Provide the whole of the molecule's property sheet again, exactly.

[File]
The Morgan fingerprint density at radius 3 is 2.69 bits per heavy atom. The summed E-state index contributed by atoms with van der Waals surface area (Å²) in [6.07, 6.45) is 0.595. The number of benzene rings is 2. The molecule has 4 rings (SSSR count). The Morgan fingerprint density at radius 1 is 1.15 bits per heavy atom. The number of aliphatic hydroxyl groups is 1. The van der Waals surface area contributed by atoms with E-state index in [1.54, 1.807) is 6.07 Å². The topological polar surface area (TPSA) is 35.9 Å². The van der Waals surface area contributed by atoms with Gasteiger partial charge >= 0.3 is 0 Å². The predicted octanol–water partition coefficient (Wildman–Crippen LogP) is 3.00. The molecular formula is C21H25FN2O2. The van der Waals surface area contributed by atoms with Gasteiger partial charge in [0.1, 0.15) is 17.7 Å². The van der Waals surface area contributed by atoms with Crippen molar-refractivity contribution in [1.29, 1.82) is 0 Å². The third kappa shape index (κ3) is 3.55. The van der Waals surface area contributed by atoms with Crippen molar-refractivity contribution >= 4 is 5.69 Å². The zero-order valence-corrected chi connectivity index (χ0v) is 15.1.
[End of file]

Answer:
The Morgan fingerprint density at radius 3 is 2.69 bits per heavy atom. The summed E-state index contributed by atoms with van der Waals surface area (Å²) in [6.07, 6.45) is 0.595. The number of benzene rings is 2. The molecule has 4 rings (SSSR count). The Morgan fingerprint density at radius 1 is 1.15 bits per heavy atom. The number of aliphatic hydroxyl groups is 1. The van der Waals surface area contributed by atoms with E-state index in [1.54, 1.807) is 6.07 Å². The topological polar surface area (TPSA) is 35.9 Å². The van der Waals surface area contributed by atoms with Gasteiger partial charge >= 0.3 is 0 Å². The predicted octanol–water partition coefficient (Wildman–Crippen LogP) is 3.00. The molecular formula is C21H25FN2O2. The van der Waals surface area contributed by atoms with Gasteiger partial charge in [0.1, 0.15) is 17.7 Å². The van der Waals surface area contributed by atoms with Crippen molar-refractivity contribution in [1.29, 1.82) is 0 Å². The third kappa shape index (κ3) is 3.55. The van der Waals surface area contributed by atoms with Crippen molar-refractivity contribution >= 4 is 5.69 Å². The zero-order valence-corrected chi connectivity index (χ0v) is 15.1.